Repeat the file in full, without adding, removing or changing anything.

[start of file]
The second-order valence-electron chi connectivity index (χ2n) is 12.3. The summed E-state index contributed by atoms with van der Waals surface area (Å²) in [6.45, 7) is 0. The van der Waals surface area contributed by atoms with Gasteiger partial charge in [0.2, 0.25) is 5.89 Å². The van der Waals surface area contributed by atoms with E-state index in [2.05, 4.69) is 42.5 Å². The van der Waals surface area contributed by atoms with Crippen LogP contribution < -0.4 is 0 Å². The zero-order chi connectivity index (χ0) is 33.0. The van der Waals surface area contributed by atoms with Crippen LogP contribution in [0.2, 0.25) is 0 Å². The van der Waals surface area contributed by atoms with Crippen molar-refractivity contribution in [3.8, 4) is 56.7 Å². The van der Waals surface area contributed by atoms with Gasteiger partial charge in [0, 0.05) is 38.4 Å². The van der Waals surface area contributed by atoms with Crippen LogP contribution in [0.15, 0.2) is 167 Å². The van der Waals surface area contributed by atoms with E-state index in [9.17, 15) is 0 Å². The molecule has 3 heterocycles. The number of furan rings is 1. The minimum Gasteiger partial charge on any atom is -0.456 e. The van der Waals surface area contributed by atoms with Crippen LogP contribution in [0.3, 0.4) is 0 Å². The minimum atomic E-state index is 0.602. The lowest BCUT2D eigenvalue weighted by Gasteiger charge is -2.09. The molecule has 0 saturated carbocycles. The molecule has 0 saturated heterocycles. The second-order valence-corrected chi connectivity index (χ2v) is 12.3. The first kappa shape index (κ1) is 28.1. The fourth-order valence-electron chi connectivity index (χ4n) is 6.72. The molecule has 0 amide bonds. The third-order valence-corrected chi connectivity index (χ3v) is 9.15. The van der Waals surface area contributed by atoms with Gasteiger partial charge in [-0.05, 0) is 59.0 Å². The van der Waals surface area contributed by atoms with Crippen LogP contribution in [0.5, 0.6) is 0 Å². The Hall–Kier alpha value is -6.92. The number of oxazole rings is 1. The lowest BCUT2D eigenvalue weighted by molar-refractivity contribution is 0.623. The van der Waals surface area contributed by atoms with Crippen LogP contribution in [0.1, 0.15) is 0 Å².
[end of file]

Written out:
The second-order valence-electron chi connectivity index (χ2n) is 12.3. The summed E-state index contributed by atoms with van der Waals surface area (Å²) in [6.45, 7) is 0. The van der Waals surface area contributed by atoms with Gasteiger partial charge in [0.2, 0.25) is 5.89 Å². The van der Waals surface area contributed by atoms with E-state index in [2.05, 4.69) is 42.5 Å². The van der Waals surface area contributed by atoms with Crippen LogP contribution < -0.4 is 0 Å². The zero-order chi connectivity index (χ0) is 33.0. The van der Waals surface area contributed by atoms with Crippen LogP contribution in [0.2, 0.25) is 0 Å². The van der Waals surface area contributed by atoms with Crippen molar-refractivity contribution in [3.8, 4) is 56.7 Å². The van der Waals surface area contributed by atoms with Gasteiger partial charge in [0, 0.05) is 38.4 Å². The van der Waals surface area contributed by atoms with Crippen LogP contribution in [0.15, 0.2) is 167 Å². The van der Waals surface area contributed by atoms with E-state index in [9.17, 15) is 0 Å². The molecule has 3 heterocycles. The number of furan rings is 1. The minimum Gasteiger partial charge on any atom is -0.456 e. The van der Waals surface area contributed by atoms with Crippen LogP contribution in [0.3, 0.4) is 0 Å². The minimum atomic E-state index is 0.602. The lowest BCUT2D eigenvalue weighted by Gasteiger charge is -2.09. The molecule has 0 saturated carbocycles. The molecule has 0 saturated heterocycles. The second-order valence-corrected chi connectivity index (χ2v) is 12.3. The first kappa shape index (κ1) is 28.1. The fourth-order valence-electron chi connectivity index (χ4n) is 6.72. The molecule has 0 amide bonds. The third-order valence-corrected chi connectivity index (χ3v) is 9.15. The van der Waals surface area contributed by atoms with Gasteiger partial charge in [-0.05, 0) is 59.0 Å². The van der Waals surface area contributed by atoms with Crippen LogP contribution in [0.5, 0.6) is 0 Å². The Hall–Kier alpha value is -6.92. The number of oxazole rings is 1. The lowest BCUT2D eigenvalue weighted by molar-refractivity contribution is 0.623. The van der Waals surface area contributed by atoms with Crippen LogP contribution in [0.1, 0.15) is 0 Å².